How will we know it's us without our past?

John Steinbeck   Grapes of Wrath

2016 Exhibitions

Irving J. Gill: Illustrating New Architecture

September 24, 2016 - January 22, 2017

The La Jolla Historical Society and Museum of Contemporary Art San Diego present Irving J. Gill: Illustrating New Architecture, a collaborative exhibition of renderings as a study in the master architect’s perspective presentation of building design and the integration of architecture in the landscape.  In addition to plan and elevation drawings, Gill’s professional practice included hand-drawn sketches and watercolor renderings, often with a mixed color palate.  These renderings reveal the artistic, design, and technical skills of the modern architectural master, and Gill’s interest in architecture’s relationship to the surrounding natural and designed landscape.  Drawn from the archives at the University of California, Santa Barbara Art+Design+Architecture Museum and from the San Diego History Center, these renderings are exhibited for the first time as a group presentation. Curated by Kathryn Kanjo, Deputy Director - Art and Programs, Museum of Contemporary Art San Diego.

Funding for Irving J. Gill: Illustrating New Architecture generously provided by Willis Allen Real Estate, ArtWorks San Diego, IS Architecture, the Zamorano Club, Laura DuCharme Conboy and Garth Conboy, Margie Warner and John H. Warner Jr., and Robert, Pascale, and Sara Bauer.  Institutional support provided by the City of San Diego Commission for Arts & Culture and by the Members of the La Jolla Historical Society and the Museum of Contemporary Art San Diego.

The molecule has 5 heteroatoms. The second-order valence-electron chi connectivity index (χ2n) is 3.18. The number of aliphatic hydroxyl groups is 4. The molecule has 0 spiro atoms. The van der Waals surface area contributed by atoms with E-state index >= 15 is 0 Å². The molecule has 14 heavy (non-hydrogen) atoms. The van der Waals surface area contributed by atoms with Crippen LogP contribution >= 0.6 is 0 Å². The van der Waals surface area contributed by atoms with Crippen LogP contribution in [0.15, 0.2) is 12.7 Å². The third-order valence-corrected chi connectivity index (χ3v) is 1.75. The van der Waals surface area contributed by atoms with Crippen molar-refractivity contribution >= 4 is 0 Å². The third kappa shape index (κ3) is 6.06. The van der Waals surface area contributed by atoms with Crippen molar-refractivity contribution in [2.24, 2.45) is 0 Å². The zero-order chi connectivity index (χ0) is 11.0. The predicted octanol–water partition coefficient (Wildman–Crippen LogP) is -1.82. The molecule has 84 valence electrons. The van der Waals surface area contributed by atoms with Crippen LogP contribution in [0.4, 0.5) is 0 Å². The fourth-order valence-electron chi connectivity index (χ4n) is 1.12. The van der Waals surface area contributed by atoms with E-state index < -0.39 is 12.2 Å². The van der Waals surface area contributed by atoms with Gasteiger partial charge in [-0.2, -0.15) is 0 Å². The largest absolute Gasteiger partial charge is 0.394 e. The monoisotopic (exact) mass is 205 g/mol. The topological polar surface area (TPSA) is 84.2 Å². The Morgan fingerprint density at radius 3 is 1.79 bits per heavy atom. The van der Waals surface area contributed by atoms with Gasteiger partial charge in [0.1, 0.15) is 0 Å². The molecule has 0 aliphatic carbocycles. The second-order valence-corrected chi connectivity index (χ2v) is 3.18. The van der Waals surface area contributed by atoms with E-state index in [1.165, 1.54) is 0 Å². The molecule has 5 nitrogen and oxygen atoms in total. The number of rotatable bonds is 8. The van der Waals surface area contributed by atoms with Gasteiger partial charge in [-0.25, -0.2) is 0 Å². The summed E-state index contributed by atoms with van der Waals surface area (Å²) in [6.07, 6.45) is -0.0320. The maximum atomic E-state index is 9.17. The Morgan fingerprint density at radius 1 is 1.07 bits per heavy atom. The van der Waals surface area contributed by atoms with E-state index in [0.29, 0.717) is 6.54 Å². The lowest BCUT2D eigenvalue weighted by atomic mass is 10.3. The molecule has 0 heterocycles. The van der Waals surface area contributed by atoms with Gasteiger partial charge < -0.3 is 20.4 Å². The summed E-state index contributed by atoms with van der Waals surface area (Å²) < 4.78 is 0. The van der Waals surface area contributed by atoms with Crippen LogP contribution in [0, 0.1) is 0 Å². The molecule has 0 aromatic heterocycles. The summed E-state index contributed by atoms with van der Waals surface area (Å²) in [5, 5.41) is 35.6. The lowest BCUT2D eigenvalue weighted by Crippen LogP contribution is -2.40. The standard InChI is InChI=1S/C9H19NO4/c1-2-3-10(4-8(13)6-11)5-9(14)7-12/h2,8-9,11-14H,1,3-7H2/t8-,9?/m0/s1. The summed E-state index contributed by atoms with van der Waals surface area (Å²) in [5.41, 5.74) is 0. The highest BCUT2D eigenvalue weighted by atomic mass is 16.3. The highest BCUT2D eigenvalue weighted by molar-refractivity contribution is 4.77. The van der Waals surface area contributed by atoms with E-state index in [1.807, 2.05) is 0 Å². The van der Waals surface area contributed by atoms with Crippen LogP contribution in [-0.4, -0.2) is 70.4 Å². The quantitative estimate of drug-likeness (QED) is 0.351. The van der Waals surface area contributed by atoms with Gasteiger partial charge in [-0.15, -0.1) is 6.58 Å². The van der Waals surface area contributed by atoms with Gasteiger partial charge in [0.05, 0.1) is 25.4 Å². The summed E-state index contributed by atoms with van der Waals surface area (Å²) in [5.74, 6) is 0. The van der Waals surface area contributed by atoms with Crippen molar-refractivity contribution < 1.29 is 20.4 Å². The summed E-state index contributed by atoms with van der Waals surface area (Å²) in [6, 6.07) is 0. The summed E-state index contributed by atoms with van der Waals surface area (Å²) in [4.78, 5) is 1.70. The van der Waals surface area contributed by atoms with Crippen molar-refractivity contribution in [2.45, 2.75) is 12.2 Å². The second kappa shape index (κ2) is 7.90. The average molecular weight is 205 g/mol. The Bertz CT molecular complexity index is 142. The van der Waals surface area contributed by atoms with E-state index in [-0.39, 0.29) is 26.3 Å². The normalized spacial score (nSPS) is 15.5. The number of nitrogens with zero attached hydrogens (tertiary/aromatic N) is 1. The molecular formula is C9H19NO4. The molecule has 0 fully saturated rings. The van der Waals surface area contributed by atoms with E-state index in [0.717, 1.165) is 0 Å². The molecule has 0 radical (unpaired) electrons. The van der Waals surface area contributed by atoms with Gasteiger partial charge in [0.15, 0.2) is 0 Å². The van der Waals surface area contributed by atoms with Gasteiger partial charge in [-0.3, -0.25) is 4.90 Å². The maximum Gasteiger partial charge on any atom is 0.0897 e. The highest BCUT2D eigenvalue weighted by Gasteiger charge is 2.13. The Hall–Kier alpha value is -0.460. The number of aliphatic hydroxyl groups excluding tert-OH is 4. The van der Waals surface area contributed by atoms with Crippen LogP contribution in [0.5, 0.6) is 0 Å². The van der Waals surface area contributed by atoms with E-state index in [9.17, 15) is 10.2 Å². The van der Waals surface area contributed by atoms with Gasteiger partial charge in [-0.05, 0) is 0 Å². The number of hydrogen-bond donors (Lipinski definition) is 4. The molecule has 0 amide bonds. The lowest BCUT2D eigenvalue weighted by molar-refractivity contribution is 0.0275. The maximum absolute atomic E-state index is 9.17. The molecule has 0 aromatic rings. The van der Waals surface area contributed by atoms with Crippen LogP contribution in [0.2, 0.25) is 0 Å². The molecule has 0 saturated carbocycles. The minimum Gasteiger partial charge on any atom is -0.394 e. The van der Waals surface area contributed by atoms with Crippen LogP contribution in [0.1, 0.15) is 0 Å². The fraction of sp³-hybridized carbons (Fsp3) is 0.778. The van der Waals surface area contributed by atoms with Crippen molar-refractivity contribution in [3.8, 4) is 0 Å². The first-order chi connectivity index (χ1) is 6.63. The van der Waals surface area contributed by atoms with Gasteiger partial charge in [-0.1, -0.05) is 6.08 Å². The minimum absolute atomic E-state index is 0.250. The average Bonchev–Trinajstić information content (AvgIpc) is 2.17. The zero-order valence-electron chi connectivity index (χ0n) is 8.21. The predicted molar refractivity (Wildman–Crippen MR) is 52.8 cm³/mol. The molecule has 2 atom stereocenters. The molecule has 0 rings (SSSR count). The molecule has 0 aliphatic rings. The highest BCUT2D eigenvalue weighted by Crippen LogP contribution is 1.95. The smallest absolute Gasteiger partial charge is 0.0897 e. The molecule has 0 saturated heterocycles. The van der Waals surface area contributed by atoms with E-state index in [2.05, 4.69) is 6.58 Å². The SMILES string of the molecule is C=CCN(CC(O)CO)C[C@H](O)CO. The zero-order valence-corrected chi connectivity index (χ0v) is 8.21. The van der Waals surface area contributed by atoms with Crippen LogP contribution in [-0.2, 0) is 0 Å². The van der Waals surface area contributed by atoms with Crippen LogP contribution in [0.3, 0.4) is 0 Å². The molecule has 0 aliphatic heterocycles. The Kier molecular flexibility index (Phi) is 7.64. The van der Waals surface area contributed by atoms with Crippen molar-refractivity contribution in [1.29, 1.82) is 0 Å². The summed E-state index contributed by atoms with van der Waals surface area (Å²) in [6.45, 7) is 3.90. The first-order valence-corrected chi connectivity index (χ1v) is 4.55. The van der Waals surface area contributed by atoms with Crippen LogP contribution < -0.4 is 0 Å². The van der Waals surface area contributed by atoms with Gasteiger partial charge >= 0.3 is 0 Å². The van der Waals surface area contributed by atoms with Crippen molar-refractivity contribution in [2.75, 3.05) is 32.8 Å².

This exhibition is part of Irving J. Gill: New Architecture for a Great Country, a collaborative project of exhibitions and programs by Southern California cultural organizations. 

From Jazz Age to Our Age: Landmark Homes in La Jolla

June 10 - September 4, 2016

In the 1920s and 1930s, the automobile and electric streetcar encouraged the development of suburbs such as the Barber Tract, La Jolla Hermosa, the Muirlands, and La Jolla Shores. Beach cottages gave way to the work of architects who adapted historical styles to modern sensibilities, creating uniquely regional designs in Spanish Revival, Moorish, English Tudor, and early Ranch styles — today considered as “landmarks” of design. This exhibition examines how the early subdivisions built on the outskirts of the village continue to define neighborhoods, street patterns, and historic architecture. Architects and designers sought to capture a distinctly regional Southern California style, drawing on the talents of local craftsman working in glass, iron, tile, clay, redwood, and stone. Today, their legacy is preserved through historically designated homes. This exhibition focuses on thirty-five designated homes of the 1920s and celebrates the design, craftsmanship, and values that first shaped La Jolla neighborhoods.

Funding for this exhibition generously provided by Robert and Barbara Agdern, Raul and Lisa Albanez, the Debra Carroll and Donald Duford Family Foundation, John and Diane Kane, Kenneth and Kathleen Lundgren, and Laura DuCharme Conboy & John Peek | Peek Bros. Painting, Inc.